I recently described Wasafiri’s work on system change to an old friend, expecting the usual slightly blank look followed by, “So what exactly do you do?”. Instead she replied, “Oh that sounds just like my work as a family counsellor”. She helps whole families understand how they affect each other, and then collectively they make changes to the routines, norms and behaviours that define them. She helps increase the adaptive capacity of that family to evolve itself as a micro-system. That’s the help I need as a Dad. I’m not powerful to effect change on my own. I need my whole family to be working together.

Duncan Green would describe this approach to system change as “strategic activism”, in contrast to “principled activism”. Wasafiri uses the term “Systemcraft” to evoke the long-term effort of simultaneously strengthening adaptive capacity within system, whilst also coordinating interventions to address complex problems.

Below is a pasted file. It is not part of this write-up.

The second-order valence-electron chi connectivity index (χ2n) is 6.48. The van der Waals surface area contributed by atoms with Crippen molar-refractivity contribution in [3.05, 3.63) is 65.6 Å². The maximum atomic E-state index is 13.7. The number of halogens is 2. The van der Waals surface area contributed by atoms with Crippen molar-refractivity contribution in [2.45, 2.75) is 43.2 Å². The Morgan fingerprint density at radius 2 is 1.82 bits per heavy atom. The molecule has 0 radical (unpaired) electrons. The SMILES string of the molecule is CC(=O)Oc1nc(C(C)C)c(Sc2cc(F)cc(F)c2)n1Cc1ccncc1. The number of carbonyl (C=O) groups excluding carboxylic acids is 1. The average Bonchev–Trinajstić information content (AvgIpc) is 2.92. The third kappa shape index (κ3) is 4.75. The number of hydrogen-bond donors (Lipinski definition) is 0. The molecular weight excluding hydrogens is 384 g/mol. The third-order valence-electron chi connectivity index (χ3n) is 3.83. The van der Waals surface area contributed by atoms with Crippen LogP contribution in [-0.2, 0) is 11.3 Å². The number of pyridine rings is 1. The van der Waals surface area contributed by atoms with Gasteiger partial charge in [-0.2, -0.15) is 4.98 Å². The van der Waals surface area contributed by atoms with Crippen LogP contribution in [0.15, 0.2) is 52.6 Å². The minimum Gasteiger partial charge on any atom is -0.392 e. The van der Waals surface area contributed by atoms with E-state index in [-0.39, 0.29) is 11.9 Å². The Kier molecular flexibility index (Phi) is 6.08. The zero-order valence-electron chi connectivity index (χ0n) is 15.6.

Ubuntu: why adaptive capacity has profound value?

A few years ago, the Wasafiri team attempted to articulate our values. Our North Star was a sense of purpose that we struggled to articulate. It was broader than poverty-alleviation, less benevolent than compassion, less “us vs them” than solidarity. It was a sense that the problems we worked on required people to work together in new ways that transcended boundaries; that their success was interconnected, even if they did not recognise it at first.